Climate Change

Short-distance migrations help communities manage climate shocks: Study

Many migrate short distances inside their own countries to harness opportunities out there or adapt to shocks and stressors in their life

By Arya Rohini
Published: Thursday 09 March 2023
Most migratory movements, contrary to popular belief, involve short-distance relocation. Representative photo: iStock.

Short-distance migration — accounting for the most considerable portion of global migratory movements — is very critical for climate change adaptation, according to new research from the University of East Anglia (UEA).

Most migratory movements, contrary to popular belief, involve short-distance relocation caused primarily by economic, social and environmental variables such as climate change, said Everyday mobility and changing livelihood trajectories: Implications for vulnerability and adaptation in dryland regions report.

Also read: Migration out of climate change

The study, published on March 9, 2023, concentrated on those living in the drylands of India and parts of Africa.

The fields of research in India were Karnataka’s Kolar and Gulbarga districts. Diversification to non-farm labour and the daily commute to Bangalore are common sites in Kolar, a town in north Karnataka.

Gulbarga, a district where agricultural livelihoods dominate, has seen much historical outmigration to large cities, the document noted.

The focus had always been on international migration and how climate change will force many to flee across borders. A large number of people migrate short distances inside their own countries to harness opportunities out there or adapt to shocks and stressors in their life, Mark Tebboth, who led the research.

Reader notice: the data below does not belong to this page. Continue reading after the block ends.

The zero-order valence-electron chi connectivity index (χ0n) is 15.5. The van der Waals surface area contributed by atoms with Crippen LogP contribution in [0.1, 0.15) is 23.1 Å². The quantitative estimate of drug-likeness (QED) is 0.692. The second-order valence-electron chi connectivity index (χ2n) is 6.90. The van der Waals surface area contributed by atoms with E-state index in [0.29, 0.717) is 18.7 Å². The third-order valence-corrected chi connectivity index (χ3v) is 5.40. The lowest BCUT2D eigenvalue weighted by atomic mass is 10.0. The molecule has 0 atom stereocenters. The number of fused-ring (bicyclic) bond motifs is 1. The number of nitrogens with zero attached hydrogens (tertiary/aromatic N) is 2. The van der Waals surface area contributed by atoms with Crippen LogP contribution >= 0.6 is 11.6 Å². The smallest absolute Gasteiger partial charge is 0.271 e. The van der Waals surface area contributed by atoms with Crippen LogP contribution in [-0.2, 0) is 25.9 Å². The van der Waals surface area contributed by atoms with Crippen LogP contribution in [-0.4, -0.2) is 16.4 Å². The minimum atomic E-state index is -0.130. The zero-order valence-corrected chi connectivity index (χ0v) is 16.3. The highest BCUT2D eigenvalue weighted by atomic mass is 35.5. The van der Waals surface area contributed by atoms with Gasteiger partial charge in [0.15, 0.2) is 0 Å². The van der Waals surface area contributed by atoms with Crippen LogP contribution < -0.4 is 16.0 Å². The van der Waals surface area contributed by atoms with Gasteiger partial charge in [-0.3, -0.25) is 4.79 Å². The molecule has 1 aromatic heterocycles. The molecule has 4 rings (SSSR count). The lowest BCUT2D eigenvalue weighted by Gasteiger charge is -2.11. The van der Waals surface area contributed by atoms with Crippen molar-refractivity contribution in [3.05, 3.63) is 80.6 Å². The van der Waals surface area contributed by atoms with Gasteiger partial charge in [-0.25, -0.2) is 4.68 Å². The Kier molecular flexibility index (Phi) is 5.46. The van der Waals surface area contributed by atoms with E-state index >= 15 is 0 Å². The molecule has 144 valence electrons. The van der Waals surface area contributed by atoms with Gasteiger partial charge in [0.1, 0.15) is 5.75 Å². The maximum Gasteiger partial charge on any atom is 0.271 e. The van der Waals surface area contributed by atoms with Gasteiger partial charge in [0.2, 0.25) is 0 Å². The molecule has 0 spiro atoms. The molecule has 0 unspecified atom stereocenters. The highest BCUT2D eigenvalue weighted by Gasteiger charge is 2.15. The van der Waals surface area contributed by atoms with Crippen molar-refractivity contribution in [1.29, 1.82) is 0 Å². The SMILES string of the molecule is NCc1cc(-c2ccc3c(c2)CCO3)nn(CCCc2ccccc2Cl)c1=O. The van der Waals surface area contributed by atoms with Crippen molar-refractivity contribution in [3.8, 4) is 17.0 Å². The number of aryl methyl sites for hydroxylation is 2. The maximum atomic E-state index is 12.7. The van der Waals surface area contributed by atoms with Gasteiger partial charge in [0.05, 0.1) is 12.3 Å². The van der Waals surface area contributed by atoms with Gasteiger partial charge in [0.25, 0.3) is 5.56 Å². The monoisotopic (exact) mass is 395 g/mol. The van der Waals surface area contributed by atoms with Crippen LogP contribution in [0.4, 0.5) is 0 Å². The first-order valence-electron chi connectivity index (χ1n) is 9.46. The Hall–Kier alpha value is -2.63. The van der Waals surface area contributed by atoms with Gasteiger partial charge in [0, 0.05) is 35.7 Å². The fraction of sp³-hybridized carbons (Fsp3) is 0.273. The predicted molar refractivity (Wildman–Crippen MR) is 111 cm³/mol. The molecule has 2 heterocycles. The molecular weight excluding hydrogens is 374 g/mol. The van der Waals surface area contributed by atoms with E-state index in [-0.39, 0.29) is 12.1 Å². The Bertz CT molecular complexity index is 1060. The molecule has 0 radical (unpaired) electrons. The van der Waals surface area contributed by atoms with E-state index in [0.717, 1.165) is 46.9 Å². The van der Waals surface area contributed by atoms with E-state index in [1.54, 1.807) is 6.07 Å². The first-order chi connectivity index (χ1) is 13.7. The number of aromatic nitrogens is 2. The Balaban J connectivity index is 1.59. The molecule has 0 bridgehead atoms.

“Supporting and enabling this migration will help people to continue to adapt to the pressures in their lives,” Tebboth said in a press release.

The drylands of Ghana, Kenya and Namibia are the areas analysed when it comes to Africa. Arid, semi-arid, and dry sub-humid areas are collectively known as drylands — the largest global biome — covering 45 per cent of the Earth’s surface and home to more than a third of the population.

Also read: Climate dystopia: As debate continues over COP27 outcomes, a world upside down is not far off

Drylands are distinguished by poor and extremely unpredictable water supply and high temperatures.

Multiple pressures — increasing rates of aridity and soil degradation; poorly planned and implemented development interventions; rapid population growth; historically high rates of poverty; poor communication infrastructure; and isolation from national centres of power — exert stress on these regions.

These variables strain natural resource-based livelihoods, forcing communities to migrate. Such migration “is normalised within lives and livelihoods and these movements are crucial in helping people to manage different shocks and stresses within their lives, including increasing climate variability,” Tebboth noted.

Most mobility, especially that in which environmental change is of some influence, is and will remain local, added Tebboth.

“Land degradation lowered agricultural incomes in Ghana by $4.2 billion between 2006 and 2015, increasing the national poverty rate by 5.4 per cent in 2015,” the Intergovernmental Panel on Climate Change (IPCC) had pointed out.

Environmental and land degradation increased mobility in Kenya, it added. “Fragmentation of habitats, reduction in the range of livestock grazing and higher stocking rates are considered to be the main drivers for vegetation structure loss in the rangelands of Kenya,” the report said.

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